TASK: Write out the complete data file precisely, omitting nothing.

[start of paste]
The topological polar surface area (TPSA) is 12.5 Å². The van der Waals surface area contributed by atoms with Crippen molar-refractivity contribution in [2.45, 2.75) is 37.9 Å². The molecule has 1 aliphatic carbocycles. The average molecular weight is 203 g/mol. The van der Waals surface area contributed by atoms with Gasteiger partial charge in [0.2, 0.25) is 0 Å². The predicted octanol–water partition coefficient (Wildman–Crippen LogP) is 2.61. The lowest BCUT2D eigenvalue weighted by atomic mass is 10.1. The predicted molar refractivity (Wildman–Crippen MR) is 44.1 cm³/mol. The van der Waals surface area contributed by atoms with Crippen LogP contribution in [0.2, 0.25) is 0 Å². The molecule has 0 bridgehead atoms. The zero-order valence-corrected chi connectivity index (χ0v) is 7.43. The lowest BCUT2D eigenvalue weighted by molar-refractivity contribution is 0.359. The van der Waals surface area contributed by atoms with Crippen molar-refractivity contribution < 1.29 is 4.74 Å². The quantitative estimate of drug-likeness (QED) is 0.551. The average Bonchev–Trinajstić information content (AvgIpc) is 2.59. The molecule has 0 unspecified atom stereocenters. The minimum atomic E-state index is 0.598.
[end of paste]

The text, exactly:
The topological polar surface area (TPSA) is 12.5 Å². The van der Waals surface area contributed by atoms with Crippen molar-refractivity contribution in [2.45, 2.75) is 37.9 Å². The molecule has 1 aliphatic carbocycles. The average molecular weight is 203 g/mol. The van der Waals surface area contributed by atoms with Gasteiger partial charge in [0.2, 0.25) is 0 Å². The predicted octanol–water partition coefficient (Wildman–Crippen LogP) is 2.61. The lowest BCUT2D eigenvalue weighted by atomic mass is 10.1. The predicted molar refractivity (Wildman–Crippen MR) is 44.1 cm³/mol. The van der Waals surface area contributed by atoms with Crippen LogP contribution in [0.2, 0.25) is 0 Å². The molecule has 0 bridgehead atoms. The zero-order valence-corrected chi connectivity index (χ0v) is 7.43. The lowest BCUT2D eigenvalue weighted by molar-refractivity contribution is 0.359. The van der Waals surface area contributed by atoms with Crippen molar-refractivity contribution < 1.29 is 4.74 Å². The quantitative estimate of drug-likeness (QED) is 0.551. The average Bonchev–Trinajstić information content (AvgIpc) is 2.59. The molecule has 0 unspecified atom stereocenters. The minimum atomic E-state index is 0.598.